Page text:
The truck drivers, almost all men and on average 45 years old, were given wrist motion detection devices to measure how much they slept during a week. They then were put through a battery of tests at the sleep center. The drivers were monitored in the sleep lab while they slept to see if they had sleep apnea. About 28 percent of the drivers were found to have some degree of sleep apnea, with nearly five percent of them having a severe case.

Three tests were then given to measure daytime sleepiness and performance. The drivers were put in a dark room and observed to see how long it took them to doze off. Drivers who logged less than five hours of sleep dozed-off more quickly than those who got seven to eight hours of sleep. Drivers with severe sleep apnea also dozed-off more rapidly. A lab test to analyze attention and reaction time and another to gauge "lane tracking ability" also turned up performance impairment among the sleep-deprived.

When the results were compiled, investigators discovered:

  • Just over five percent of drivers showed impairment on all three performance-related tests.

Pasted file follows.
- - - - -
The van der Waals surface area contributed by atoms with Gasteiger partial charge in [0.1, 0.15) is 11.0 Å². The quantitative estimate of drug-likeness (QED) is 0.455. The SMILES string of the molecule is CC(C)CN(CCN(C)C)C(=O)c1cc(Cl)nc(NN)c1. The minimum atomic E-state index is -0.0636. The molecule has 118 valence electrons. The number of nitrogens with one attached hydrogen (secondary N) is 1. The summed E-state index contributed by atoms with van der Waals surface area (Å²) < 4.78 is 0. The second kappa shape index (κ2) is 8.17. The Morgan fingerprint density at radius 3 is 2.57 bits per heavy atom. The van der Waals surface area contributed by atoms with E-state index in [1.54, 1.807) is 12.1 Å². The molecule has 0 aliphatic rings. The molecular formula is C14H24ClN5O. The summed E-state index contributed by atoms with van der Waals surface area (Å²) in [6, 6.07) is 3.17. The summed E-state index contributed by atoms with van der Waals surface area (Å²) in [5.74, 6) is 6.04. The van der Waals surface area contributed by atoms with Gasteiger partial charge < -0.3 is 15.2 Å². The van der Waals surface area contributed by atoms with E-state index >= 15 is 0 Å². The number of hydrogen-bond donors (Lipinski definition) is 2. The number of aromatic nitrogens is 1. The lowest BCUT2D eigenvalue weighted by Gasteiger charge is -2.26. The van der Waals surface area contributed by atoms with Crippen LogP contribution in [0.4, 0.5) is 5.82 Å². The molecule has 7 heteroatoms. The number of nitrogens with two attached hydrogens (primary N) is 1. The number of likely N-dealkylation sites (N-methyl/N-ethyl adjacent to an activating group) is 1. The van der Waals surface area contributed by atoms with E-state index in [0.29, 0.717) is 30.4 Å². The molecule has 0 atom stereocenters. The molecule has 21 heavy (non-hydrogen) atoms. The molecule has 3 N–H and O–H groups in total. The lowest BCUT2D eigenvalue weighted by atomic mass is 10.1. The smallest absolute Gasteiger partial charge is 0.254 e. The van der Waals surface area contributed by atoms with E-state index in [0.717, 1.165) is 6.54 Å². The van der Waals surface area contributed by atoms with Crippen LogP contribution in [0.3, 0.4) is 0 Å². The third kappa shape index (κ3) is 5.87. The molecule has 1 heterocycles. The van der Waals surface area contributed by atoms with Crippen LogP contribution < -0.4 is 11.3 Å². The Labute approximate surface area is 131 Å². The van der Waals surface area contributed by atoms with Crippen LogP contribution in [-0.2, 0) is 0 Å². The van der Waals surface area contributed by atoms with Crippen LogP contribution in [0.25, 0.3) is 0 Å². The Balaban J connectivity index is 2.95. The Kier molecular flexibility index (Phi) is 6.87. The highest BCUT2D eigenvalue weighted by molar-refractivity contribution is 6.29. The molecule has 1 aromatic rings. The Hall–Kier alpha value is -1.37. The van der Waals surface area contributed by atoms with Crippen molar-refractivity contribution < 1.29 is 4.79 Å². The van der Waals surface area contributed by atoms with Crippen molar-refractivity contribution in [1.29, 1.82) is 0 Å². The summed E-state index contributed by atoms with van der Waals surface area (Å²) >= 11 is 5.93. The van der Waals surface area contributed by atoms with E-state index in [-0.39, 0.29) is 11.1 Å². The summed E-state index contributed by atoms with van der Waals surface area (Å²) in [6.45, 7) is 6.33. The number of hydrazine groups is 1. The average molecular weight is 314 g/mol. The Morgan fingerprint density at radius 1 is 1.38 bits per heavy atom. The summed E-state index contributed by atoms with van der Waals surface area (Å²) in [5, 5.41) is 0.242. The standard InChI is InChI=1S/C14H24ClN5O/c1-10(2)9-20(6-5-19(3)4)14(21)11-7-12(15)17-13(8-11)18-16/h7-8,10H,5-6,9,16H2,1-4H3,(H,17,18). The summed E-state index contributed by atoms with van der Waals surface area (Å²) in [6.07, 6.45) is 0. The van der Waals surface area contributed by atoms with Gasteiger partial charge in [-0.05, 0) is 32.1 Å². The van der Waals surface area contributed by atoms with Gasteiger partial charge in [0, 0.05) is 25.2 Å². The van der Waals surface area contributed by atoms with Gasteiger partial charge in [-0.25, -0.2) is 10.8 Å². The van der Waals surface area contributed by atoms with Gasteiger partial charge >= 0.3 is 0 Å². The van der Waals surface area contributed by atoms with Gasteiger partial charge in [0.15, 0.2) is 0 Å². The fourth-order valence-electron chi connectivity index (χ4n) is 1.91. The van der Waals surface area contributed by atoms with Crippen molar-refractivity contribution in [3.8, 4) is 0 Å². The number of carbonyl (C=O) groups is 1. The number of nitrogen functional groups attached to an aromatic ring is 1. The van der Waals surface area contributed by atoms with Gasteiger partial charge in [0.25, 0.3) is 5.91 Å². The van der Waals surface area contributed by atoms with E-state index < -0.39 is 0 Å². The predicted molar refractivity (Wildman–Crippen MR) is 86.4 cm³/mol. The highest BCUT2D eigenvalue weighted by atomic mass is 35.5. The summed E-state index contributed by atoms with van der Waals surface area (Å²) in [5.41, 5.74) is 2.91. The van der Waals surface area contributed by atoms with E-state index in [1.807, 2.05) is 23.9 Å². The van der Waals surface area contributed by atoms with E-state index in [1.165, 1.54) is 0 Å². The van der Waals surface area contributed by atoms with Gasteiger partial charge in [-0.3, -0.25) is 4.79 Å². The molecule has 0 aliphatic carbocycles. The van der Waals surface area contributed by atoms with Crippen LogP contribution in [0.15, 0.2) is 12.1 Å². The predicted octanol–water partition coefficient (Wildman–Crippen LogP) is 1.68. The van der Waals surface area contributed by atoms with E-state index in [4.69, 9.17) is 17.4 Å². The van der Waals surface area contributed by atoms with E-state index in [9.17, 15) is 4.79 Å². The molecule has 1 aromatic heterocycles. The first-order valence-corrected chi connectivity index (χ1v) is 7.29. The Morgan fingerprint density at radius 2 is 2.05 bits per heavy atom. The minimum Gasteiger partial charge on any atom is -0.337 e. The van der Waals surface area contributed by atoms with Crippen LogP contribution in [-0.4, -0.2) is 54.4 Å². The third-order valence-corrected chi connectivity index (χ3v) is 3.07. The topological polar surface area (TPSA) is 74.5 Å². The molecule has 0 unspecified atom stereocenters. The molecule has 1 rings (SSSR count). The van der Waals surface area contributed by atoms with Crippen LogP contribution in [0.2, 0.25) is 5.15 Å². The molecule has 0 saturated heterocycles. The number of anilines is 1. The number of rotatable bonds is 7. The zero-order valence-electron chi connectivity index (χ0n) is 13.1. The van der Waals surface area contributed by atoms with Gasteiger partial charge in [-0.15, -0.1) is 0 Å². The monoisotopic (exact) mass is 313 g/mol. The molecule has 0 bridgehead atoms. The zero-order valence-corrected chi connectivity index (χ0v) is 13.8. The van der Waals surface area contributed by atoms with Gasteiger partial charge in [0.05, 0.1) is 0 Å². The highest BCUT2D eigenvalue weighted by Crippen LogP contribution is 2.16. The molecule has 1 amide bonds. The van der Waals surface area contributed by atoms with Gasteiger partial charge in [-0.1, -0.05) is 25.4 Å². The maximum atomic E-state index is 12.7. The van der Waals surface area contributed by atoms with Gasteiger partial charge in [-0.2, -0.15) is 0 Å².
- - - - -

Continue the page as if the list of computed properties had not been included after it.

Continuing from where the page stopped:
• Nearly 60 percent did not fare well by at least one measure.
  • About half of the drivers who got less than five hours of sleep had two or three impairments. That's compared to 10 percent of driver who got more than eight hours of sleep regularly.
  • Likewise, about 60 percent of the drivers with severe sleep apnea had two or three impairments.

According to the journal article, about 5,600 people are killed each year in the U.S. in crashes involving commercial trucks. Many of the crashes happen when the driver falls asleep at the wheel. Penn researchers are now suggesting specific steps for the Federal Motor Carrier Safety Administration to take to improve safety for everyone on our roads:

  • Develop strategies to identify impaired drivers through objective testing.
  • Implement programs to identify and test drivers with severe sleep apnea and monitor that they stick to their treatment.
  • And introduce programs to assess and promote longer durations of sleep among commercial drivers.